This style of tea making has two major benefits – one do not have to care reheating the water and also there is no danger of burning the tea leaves.

2009 Wen Shan Fo Shou

This is a quite good oolong – lasted for 8 good infusions, with clear soup and very fresh and fruity aroma. The roasted taste was nearly undetectable. I liked this one a lot.

09 September 2009

2007 Hai Lang Hao Bulang Wild Arbor

This tea sold by Yunnan Sourcing claims to be wild arbor pu-erh made from first flush 2007 spring mao cha harvested in Bulang mountain range from 70-80 years old tea trees. I got a sample of it together with various other Hai Lang Hao samples, and I decided to give it a try, since Hobbes praised it quite high.

2007 Hai Lang Hao Bulang Wild beeng

From the sample I got I decided to use the whole part – as for most of my stone-pressed beeng samples, I got one half in its pressed form and the second half in separate leaves. The tea liquor smelled quite … it’s hard to describe… Bulangish. It was slightly vegetal with very little smokiness.

What kicked me off my feet was the aftertaste of the first few infusions. Strong, clear, everlasting. I believe it is Bulang where Red Bull got the inspiration. Ok, except the taste.

2007 Hai Lang Hao Bulang Wild beeng

Unfortunately, the tea faded quite soon, after the sixth infusion it turned into sweet water. The character found in the first few infusions was completely missing.

The leaves are tiny, so I suppose they could be spring harvest and some of them even look like wild arbor.It is an OK choice, but I think I will look into the other Hai Lang Hao samples for something longer lasting.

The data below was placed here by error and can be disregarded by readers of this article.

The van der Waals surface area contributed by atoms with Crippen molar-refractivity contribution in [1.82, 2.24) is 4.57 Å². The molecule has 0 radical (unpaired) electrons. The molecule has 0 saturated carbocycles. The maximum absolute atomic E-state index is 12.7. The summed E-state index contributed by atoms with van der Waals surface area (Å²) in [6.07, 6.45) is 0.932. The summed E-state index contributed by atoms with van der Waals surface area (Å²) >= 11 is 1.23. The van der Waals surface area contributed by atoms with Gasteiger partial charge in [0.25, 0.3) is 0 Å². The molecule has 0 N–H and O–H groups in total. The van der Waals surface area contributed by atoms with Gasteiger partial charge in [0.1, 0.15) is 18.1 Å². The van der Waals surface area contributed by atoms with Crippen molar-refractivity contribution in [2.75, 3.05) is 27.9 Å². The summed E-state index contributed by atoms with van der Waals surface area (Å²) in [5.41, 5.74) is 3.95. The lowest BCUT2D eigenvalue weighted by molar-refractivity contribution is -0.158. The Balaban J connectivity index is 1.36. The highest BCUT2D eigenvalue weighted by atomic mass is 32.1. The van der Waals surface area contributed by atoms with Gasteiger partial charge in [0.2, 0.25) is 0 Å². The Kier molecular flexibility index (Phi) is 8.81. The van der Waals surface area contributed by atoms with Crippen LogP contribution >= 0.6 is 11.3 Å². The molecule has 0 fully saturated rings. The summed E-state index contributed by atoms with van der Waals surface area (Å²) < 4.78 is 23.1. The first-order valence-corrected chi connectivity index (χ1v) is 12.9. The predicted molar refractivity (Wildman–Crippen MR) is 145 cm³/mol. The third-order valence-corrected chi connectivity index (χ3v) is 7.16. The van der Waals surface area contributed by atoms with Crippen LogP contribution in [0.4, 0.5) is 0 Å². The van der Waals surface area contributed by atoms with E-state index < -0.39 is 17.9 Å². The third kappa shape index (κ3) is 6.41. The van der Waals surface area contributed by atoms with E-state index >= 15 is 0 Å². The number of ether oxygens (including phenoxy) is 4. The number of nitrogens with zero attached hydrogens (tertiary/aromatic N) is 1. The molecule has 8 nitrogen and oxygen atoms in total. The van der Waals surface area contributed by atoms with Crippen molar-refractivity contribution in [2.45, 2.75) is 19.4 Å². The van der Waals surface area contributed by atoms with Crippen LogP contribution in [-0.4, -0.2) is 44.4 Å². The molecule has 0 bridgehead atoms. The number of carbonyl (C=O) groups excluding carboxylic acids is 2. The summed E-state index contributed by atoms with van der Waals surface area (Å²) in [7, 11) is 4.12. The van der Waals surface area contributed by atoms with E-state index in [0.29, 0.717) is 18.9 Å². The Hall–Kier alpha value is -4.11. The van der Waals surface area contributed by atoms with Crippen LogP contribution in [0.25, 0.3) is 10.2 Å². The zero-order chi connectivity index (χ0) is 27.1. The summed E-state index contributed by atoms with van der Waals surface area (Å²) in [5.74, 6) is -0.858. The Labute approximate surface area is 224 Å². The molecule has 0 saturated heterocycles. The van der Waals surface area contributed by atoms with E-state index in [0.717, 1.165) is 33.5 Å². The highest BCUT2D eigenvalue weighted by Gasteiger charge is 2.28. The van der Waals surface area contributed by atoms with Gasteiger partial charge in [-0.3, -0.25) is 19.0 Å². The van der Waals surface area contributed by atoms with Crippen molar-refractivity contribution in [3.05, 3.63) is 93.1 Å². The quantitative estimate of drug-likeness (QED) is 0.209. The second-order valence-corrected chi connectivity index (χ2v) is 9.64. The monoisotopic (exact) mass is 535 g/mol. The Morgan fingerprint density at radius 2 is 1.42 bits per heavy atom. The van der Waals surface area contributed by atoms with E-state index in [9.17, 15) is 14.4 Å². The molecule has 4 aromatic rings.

02 September 2009

2005 Chen-Guang-He Tang "MengHai Yieh Sheng"

According to information provided by Guang, the Menghai Yieh Sheng (Wild) is a beeng produced by Chen Guang He Tang in 2005 as a blend of Ban Zhan (not Lao Ban Zhang) and other Menghai wild spring leaves harvested at 2005. This is one of the more expensive young pu-erh, a standard 357g beeng costs $120. It must be an exceptional cake to justify that price – so I decided to try a sample and if it’s really that good obtain a whole beeng.

2005 Chen Guang He Tang Menghai Yieh Sheng

This tea is produced by the same producer in the same year as the 1st Tea Expo beeng I like very much and even shares the wrapper design with it. Of course, the price is 4 times as much.

The leaves point out to quite wet storage being much darker and more brownish than the Tea Expo Memorial beeng. The cake looks stone-molded, the sample could be easily separated into single leaves, so I used the most whole and biggest of them for the first time.

2005 Chen Guang He Tang Menghai Yieh Sheng

The smell of liquor points out to the wet storage, though I found a clear fragrance of peaches under the cellar smell. The taste points out to the Taiwanese storing conditions, too, though the aftertaste is excellent, clear and long lasting. Actually, I liked this tea quite a lot, it was energic and fresh with interesting taste.

If this tea is $50 per beeng, I would easily buy few cakes to store and drink later, but since its $120, sadly I have to live without it.